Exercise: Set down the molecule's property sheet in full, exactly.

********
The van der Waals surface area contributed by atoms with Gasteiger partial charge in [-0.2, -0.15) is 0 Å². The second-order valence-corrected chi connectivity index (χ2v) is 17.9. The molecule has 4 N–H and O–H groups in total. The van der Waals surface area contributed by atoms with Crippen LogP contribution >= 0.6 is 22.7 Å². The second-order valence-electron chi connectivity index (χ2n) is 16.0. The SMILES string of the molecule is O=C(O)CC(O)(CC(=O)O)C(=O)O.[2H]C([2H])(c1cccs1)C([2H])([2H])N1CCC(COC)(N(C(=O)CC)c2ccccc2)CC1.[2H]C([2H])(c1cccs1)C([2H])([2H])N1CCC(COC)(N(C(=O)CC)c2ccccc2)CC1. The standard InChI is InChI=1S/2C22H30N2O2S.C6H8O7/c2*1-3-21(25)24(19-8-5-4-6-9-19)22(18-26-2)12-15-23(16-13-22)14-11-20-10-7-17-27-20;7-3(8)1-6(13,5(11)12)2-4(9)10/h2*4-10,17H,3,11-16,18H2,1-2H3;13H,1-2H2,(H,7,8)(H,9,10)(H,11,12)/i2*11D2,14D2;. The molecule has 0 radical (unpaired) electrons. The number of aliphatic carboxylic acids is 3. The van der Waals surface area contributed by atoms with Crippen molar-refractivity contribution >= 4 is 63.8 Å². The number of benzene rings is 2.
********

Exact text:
The van der Waals surface area contributed by atoms with Gasteiger partial charge in [-0.2, -0.15) is 0 Å². The second-order valence-corrected chi connectivity index (χ2v) is 17.9. The molecule has 4 N–H and O–H groups in total. The van der Waals surface area contributed by atoms with Crippen LogP contribution >= 0.6 is 22.7 Å². The second-order valence-electron chi connectivity index (χ2n) is 16.0. The SMILES string of the molecule is O=C(O)CC(O)(CC(=O)O)C(=O)O.[2H]C([2H])(c1cccs1)C([2H])([2H])N1CCC(COC)(N(C(=O)CC)c2ccccc2)CC1.[2H]C([2H])(c1cccs1)C([2H])([2H])N1CCC(COC)(N(C(=O)CC)c2ccccc2)CC1. The standard InChI is InChI=1S/2C22H30N2O2S.C6H8O7/c2*1-3-21(25)24(19-8-5-4-6-9-19)22(18-26-2)12-15-23(16-13-22)14-11-20-10-7-17-27-20;7-3(8)1-6(13,5(11)12)2-4(9)10/h2*4-10,17H,3,11-16,18H2,1-2H3;13H,1-2H2,(H,7,8)(H,9,10)(H,11,12)/i2*11D2,14D2;. The molecule has 0 radical (unpaired) electrons. The number of aliphatic carboxylic acids is 3. The van der Waals surface area contributed by atoms with Crippen molar-refractivity contribution >= 4 is 63.8 Å². The number of benzene rings is 2.